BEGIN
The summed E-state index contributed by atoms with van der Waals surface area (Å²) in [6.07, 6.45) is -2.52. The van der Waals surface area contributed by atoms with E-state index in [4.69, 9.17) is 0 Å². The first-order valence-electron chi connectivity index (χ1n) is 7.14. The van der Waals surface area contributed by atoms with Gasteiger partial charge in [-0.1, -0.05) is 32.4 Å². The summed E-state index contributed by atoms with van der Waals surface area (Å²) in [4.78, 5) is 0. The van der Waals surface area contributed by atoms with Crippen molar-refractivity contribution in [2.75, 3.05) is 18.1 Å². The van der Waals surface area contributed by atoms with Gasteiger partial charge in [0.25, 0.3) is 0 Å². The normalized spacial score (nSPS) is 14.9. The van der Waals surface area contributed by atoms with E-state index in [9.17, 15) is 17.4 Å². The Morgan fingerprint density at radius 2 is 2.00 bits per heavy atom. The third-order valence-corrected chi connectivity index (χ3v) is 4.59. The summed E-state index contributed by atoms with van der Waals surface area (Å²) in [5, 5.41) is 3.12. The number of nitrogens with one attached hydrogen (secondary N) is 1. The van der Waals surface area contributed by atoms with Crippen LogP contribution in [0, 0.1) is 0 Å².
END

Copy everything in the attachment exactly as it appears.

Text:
The summed E-state index contributed by atoms with van der Waals surface area (Å²) in [6.07, 6.45) is -2.52. The van der Waals surface area contributed by atoms with E-state index in [4.69, 9.17) is 0 Å². The first-order valence-electron chi connectivity index (χ1n) is 7.14. The van der Waals surface area contributed by atoms with Gasteiger partial charge in [-0.1, -0.05) is 32.4 Å². The summed E-state index contributed by atoms with van der Waals surface area (Å²) in [4.78, 5) is 0. The van der Waals surface area contributed by atoms with Crippen molar-refractivity contribution in [2.75, 3.05) is 18.1 Å². The van der Waals surface area contributed by atoms with Gasteiger partial charge in [0.25, 0.3) is 0 Å². The normalized spacial score (nSPS) is 14.9. The van der Waals surface area contributed by atoms with E-state index in [9.17, 15) is 17.4 Å². The Morgan fingerprint density at radius 2 is 2.00 bits per heavy atom. The third-order valence-corrected chi connectivity index (χ3v) is 4.59. The summed E-state index contributed by atoms with van der Waals surface area (Å²) in [5, 5.41) is 3.12. The number of nitrogens with one attached hydrogen (secondary N) is 1. The van der Waals surface area contributed by atoms with Crippen LogP contribution in [0, 0.1) is 0 Å².